Economy & Downtown

Chapel Hill's downtown has long benefited from its proximity to a captive audience of University students without cars. While downtowns around the country have been failing, ours has survived fairly well. However, we have seen an increase in the number of chain stores locating downtown, and instability in the Downtown Economic Development Corporation. In the near future, we will see new Town-directed development on two major parking lots have a big impact.
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Carrboro's downtown has also done better than many towns of comparable size, thanks largely to the presence of Weaver Street Market and progressive shoppers from the rest of the county. The Board of Aldermen has been addressing the evolution of the downtown, and have established a number of community resources in the downtown area including free wireless Internet access, and a low-power radio station.

Town Hall Series Starts Next Week

leestorrow's picture

Starting next week, I'll be hosting a series of four Town Hall events that each focus on a different issue in our community: downtown Chapel Hill, social and environmental justice, economic development and working together in Orange County. 

I want these events to be an opportunity for residents to engage and take an active role in shaping the future of our town. All you need to bring is an open mind and ideas for how we can build a more vibrant, livable community. Here's the schedule:

Town Hall- Downtown Chapel Hill

leestorrow's picture

On February 25th from 5:30-6:30, I'm hosting a Town Hall at DSI Comedy on Franklin Street focused on our downtown. Come hear about what's new for Franklin and Rosemary Streets in the coming year, and share your vision about what you want downtown to look like in the future!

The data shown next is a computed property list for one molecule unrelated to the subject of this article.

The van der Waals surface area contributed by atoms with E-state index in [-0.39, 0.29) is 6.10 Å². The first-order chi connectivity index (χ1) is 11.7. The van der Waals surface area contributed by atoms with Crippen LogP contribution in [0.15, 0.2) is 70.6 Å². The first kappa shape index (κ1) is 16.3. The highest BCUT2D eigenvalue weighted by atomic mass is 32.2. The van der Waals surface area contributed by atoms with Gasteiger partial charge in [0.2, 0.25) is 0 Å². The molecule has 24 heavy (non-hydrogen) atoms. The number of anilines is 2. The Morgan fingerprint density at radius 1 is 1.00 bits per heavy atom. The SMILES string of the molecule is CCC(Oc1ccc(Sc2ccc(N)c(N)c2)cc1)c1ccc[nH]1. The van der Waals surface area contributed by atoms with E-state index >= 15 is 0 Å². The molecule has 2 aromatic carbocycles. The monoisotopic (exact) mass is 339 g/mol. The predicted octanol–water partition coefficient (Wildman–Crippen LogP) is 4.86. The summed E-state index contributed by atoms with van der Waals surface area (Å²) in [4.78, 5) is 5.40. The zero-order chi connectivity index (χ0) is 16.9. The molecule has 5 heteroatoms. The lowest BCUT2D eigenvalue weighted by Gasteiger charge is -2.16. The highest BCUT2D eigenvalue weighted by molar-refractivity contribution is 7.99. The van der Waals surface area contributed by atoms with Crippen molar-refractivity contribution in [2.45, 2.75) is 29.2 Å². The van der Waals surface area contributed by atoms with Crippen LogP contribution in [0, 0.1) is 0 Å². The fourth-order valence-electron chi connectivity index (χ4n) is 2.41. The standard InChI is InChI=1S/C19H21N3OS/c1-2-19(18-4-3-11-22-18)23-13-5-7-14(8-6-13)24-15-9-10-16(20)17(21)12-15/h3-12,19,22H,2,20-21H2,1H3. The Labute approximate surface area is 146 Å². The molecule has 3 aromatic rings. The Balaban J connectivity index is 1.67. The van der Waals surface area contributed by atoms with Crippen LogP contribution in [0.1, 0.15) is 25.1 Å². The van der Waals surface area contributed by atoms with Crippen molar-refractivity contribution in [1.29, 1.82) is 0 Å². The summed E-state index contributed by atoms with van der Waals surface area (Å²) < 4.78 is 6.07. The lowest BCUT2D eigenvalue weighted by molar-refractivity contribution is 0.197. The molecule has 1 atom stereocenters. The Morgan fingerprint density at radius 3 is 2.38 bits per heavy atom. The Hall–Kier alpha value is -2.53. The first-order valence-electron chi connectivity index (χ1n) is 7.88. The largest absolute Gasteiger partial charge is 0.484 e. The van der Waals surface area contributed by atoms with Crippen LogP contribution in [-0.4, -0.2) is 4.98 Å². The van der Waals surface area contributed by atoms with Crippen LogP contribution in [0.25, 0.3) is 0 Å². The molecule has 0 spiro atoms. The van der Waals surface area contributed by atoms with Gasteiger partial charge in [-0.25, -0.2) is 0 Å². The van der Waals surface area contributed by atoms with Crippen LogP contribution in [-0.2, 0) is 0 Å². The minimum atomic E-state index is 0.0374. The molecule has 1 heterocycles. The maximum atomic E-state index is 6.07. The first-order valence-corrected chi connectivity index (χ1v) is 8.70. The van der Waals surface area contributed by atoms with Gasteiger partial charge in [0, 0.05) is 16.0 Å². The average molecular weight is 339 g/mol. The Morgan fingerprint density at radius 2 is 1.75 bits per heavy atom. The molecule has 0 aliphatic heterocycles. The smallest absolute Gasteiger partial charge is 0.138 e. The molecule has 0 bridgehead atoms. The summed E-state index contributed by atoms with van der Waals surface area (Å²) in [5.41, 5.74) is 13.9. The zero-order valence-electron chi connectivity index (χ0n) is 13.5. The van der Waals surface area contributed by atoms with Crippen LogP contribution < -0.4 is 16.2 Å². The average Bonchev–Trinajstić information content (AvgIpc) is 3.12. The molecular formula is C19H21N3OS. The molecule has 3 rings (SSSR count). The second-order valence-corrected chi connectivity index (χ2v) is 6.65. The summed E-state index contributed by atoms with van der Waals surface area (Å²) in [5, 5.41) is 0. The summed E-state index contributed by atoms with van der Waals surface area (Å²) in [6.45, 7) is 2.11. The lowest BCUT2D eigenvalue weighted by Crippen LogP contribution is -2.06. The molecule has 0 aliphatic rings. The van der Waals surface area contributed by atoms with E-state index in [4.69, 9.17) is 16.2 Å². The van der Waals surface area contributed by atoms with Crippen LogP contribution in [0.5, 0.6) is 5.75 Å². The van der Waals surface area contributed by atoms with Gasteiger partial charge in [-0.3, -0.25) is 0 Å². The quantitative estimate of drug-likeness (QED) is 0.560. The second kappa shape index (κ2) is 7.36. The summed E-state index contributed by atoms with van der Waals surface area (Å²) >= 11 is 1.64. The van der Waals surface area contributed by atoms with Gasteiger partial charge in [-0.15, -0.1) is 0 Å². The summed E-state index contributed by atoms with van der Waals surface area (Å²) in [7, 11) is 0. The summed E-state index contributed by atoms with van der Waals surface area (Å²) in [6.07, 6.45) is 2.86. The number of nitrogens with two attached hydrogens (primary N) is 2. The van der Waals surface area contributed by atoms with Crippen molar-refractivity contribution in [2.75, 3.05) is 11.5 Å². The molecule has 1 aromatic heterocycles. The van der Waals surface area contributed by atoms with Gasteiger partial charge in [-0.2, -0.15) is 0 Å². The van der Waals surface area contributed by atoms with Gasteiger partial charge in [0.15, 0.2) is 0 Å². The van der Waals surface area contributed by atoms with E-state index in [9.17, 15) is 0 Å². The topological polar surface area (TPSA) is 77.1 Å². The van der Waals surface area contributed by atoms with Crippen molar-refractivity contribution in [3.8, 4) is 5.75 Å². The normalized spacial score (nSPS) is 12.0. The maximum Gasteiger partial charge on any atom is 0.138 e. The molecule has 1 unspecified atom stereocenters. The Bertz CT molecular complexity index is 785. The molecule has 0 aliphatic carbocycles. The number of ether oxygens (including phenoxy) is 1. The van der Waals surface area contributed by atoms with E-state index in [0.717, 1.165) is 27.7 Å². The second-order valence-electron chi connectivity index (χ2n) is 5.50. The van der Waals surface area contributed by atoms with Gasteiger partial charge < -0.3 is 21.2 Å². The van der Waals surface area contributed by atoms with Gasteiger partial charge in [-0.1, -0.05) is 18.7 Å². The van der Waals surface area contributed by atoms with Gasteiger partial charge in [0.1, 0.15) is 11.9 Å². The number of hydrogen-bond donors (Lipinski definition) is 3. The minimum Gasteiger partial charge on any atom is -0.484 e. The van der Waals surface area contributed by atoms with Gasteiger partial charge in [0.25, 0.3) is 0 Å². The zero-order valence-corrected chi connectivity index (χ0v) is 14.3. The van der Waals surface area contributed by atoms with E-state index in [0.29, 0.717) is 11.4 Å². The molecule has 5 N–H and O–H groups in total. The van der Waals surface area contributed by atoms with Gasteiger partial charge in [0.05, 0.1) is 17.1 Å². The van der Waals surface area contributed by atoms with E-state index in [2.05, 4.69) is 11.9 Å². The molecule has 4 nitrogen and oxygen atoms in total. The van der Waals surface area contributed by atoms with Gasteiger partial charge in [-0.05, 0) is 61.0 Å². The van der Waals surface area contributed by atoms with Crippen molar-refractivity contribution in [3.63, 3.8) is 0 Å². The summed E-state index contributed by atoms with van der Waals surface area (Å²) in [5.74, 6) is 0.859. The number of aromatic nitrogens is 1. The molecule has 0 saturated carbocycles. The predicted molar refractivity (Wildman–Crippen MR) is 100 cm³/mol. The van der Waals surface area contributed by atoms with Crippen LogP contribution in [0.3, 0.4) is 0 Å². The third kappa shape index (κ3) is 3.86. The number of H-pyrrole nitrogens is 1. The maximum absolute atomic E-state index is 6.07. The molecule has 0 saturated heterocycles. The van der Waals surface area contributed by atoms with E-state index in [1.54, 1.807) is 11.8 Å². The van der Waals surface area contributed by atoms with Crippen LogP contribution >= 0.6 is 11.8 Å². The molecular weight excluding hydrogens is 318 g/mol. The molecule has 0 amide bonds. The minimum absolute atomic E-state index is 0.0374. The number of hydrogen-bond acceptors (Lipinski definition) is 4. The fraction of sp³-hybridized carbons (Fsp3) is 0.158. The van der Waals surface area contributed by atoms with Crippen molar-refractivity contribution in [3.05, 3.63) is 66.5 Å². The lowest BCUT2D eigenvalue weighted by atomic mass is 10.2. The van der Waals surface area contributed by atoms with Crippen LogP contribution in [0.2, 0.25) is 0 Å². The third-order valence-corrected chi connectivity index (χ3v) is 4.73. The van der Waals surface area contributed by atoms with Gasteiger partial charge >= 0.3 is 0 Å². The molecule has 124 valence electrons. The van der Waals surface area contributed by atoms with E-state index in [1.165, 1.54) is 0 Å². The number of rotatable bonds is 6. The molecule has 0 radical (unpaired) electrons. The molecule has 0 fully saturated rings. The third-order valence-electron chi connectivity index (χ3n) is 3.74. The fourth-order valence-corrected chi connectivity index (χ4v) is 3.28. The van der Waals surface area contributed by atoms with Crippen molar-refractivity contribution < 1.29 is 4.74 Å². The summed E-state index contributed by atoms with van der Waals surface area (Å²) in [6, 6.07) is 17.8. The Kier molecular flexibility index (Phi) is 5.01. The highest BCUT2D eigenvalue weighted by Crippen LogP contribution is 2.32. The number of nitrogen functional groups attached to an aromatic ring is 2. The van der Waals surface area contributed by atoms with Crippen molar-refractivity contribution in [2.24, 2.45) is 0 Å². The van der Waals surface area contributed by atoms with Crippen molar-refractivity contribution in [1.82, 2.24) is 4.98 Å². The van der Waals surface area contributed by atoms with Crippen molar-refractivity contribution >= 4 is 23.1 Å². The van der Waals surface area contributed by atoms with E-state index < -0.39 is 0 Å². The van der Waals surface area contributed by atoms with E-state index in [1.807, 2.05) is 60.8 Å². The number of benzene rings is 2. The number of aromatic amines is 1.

Date: 

Wednesday, February 25, 2015 - 5:30am

Location: 

DSI Comedy

Let's Do Parking Right: A Look at the Evidence

Travis Crayton's picture

Parking, like traffic, is a recurring theme in local conversation about growth and development. We often hear from some community members that there is nowhere to park in downtown Chapel Hill/Carrboro, that a lack of parking is hurting local businesses, and that the parking minimums required for the Ephesus-Fordham renewal district are insufficient.

But the facts simply don’t support these claims. The reality is that providing more parking – especially surface parking – is fundamentally incompatible with urban land uses.*

Residents Give Feedback on Proposed Carrboro Arts and Innovation Center

Jeff Miles's picture

More than 40 people came out to Carrboro Town Hall earlier last night to give the Board of Alderman their thoughts about a proposed Carrboro Arts and Innovation Center downtown. The project, a joint effort of The ArtsCenter and Kidzu, would consist of a center with three performing arts center and kids museum located at at the intersection of Main and Roberson Streets.

Carrboro Arts and Innovation Center: Smart Public-Private Partnership?

Note: I posted this blog entry on my personal website on Sunday, January 4th, 2015, but opted to share it here as well at the invitation of OP editors. While I'm eager to learn what others think about the proposed Arts and Innovation Center and the numerous, interesting issues related to the proposal at hand, I'm not contributing this piece to start or stoke a debate between me and OP readers and contributors.

CHTC Approves the Graduate, Courtyards at Homestead, New Life Fellowship

Travis Crayton's picture

At its meeting last night, the Chapel Hill Town Council voted unanimously to approve three developments: the Graduate, an apartment complex targeted to graduate students to be located behind the Franklin Hotel between Mallette and Kenan Streets; the Courtyards of Homestead, an age-restricted, single-family home development to be built off of Homestead Road; and New Life Fellowship, a church to be built between Sage and Weaver Dairy Roads.

Why do we do Inter-City Visits?

After getting my haircut this week (at the same place since my junior year of college), I ran into Al Bowers of Al’s Burger Shack. I wished him a happy one-year-in-business birthday and he asked me what I was up to.  I told him we were about to take a hundred people to Athens, Georgia.  And he asked, why were we going to do that? Good question, Al. 

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